Re: n00b question on spacing

Discussion in 'Python' started by Mark Janssen, Jun 22, 2013.

  1. Mark Janssen

    Mark Janssen Guest

    > Also remember when entering long lines of text that strings concatenate
    > within parenthesis.
    > So,
    > ("a, b, c"
    > "d, e, f"
    > "g, h, i")
    >
    > Is the same as ("a, b, cd, e, fg, h, i")


    There was a recent discussion about this (under "implicit string
    concatenation"). It seems this is a part of the python language
    specification that was simply undefined. (A rule probably should be
    added to the lexer to make this explicit.)

    --
    MarkJ
    Tacoma, Washington
     
    Mark Janssen, Jun 22, 2013
    #1
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  2. Mark Janssen

    alex23 Guest

    alex23, Jun 25, 2013
    #2
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  3. Mark Janssen

    Mark Janssen Guest

    On Mon, Jun 24, 2013 at 4:48 PM, alex23 <> wrote:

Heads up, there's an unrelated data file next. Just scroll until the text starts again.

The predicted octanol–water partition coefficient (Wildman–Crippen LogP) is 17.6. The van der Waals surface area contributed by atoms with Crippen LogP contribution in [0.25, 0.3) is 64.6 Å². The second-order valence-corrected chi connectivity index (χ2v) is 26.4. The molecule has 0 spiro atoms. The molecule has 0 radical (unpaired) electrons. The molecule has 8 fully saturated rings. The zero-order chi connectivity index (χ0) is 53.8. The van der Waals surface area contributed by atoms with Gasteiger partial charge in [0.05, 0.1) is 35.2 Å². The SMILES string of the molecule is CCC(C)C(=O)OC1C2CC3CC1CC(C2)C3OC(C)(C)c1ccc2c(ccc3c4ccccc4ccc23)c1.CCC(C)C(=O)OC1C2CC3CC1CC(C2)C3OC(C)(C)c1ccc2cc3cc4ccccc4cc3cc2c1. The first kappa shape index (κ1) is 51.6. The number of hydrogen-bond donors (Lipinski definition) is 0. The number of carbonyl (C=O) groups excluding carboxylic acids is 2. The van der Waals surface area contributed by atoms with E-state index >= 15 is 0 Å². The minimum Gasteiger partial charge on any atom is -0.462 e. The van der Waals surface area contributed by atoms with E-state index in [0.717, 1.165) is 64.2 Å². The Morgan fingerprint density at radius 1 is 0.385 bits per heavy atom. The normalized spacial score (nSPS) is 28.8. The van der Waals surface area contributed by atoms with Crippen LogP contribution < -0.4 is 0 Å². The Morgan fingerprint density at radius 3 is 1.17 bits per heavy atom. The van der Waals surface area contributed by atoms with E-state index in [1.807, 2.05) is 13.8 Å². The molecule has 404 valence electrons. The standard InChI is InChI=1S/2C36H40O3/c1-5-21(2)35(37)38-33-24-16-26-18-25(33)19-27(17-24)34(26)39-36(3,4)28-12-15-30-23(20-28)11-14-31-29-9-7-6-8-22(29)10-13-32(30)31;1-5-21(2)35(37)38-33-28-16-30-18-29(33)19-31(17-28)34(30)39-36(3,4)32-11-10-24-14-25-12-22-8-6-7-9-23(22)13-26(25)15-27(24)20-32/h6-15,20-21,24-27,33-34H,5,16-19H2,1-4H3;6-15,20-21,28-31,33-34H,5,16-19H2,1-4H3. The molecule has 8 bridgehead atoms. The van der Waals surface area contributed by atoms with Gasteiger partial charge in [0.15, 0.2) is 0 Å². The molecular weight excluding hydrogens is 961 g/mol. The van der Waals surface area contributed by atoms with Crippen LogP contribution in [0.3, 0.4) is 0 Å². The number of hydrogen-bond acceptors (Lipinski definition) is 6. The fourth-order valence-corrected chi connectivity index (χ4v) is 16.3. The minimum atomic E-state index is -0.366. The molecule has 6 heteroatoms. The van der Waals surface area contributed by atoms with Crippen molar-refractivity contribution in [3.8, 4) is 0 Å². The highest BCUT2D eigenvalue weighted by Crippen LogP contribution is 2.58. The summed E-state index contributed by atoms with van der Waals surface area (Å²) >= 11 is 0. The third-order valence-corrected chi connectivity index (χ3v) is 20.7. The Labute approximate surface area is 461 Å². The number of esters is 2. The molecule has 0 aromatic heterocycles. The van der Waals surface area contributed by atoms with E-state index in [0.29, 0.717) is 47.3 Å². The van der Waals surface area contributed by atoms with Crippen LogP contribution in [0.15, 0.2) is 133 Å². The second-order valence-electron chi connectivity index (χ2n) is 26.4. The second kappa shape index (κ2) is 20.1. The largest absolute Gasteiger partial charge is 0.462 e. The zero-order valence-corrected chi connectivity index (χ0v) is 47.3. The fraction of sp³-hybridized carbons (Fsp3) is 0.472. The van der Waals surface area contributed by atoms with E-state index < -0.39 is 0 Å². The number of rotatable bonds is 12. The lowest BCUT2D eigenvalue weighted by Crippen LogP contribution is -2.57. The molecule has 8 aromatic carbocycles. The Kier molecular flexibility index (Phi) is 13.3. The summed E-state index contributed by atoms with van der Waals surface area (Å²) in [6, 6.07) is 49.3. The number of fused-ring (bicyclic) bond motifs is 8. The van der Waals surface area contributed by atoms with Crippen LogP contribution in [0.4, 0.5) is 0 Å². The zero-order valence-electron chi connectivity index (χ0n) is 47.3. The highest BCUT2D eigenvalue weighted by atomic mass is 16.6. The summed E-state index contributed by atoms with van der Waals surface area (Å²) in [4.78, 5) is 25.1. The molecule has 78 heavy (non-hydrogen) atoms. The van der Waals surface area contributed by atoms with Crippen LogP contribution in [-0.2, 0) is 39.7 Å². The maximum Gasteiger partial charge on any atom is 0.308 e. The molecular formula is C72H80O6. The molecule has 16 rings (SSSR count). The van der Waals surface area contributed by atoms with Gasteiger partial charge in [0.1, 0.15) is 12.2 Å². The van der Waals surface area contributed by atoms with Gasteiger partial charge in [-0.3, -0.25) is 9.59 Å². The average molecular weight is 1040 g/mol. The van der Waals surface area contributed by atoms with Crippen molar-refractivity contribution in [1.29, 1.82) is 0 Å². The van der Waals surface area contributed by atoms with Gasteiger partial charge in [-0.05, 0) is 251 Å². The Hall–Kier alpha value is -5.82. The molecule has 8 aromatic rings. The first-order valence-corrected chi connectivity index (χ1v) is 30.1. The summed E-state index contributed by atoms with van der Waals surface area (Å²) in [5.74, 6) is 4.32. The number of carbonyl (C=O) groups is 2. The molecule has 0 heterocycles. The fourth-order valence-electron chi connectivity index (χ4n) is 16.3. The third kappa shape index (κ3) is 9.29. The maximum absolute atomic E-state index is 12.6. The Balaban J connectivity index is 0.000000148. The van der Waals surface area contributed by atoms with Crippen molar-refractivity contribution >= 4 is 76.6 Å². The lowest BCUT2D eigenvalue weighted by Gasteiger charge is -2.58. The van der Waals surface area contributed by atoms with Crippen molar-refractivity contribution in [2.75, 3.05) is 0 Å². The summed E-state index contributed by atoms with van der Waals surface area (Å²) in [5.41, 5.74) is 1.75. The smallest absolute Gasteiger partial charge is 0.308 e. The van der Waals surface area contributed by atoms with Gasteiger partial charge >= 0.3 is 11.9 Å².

> On 23/06/2013 3:43 AM, Mark Janssen wrote:
    >>
    >> There was a recent discussion about this (under "implicit string
    >> concatenation"). It seems this is a part of the python language
    >> specification that was simply undefined.

    >
    >
    > It's part of the language reference, not an accidental artifact:
    > http://docs.python.org/2/reference/lexical_analysis.html#string-literal-concatenation


    When I say "specification", I mean "specified in the formal notation"
    (BNF, etc). "whitespace" is not defined (otherwise there would be a
    line in the token list for "linefeed" and "carriagereturn".

    --
    MarkJ
    Tacoma, Washington
     
    Mark Janssen, Jun 25, 2013
    #3
  4. Mark Janssen

    Robert Kern Guest

    On 2013-06-25 01:22, Mark Janssen wrote:
    > On Mon, Jun 24, 2013 at 4:48 PM, alex23 <> wrote:
    >> On 23/06/2013 3:43 AM, Mark Janssen wrote:
    >>>
    >>> There was a recent discussion about this (under "implicit string
    >>> concatenation"). It seems this is a part of the python language
    >>> specification that was simply undefined.

    >>
    >>
    >> It's part of the language reference, not an accidental artifact:
    >> http://docs.python.org/2/reference/lexical_analysis.html#string-literal-concatenation

    >
    > When I say "specification", I mean "specified in the formal notation"
    > (BNF, etc).


    There is quite a bit of Python's lexical analysis that is specified in places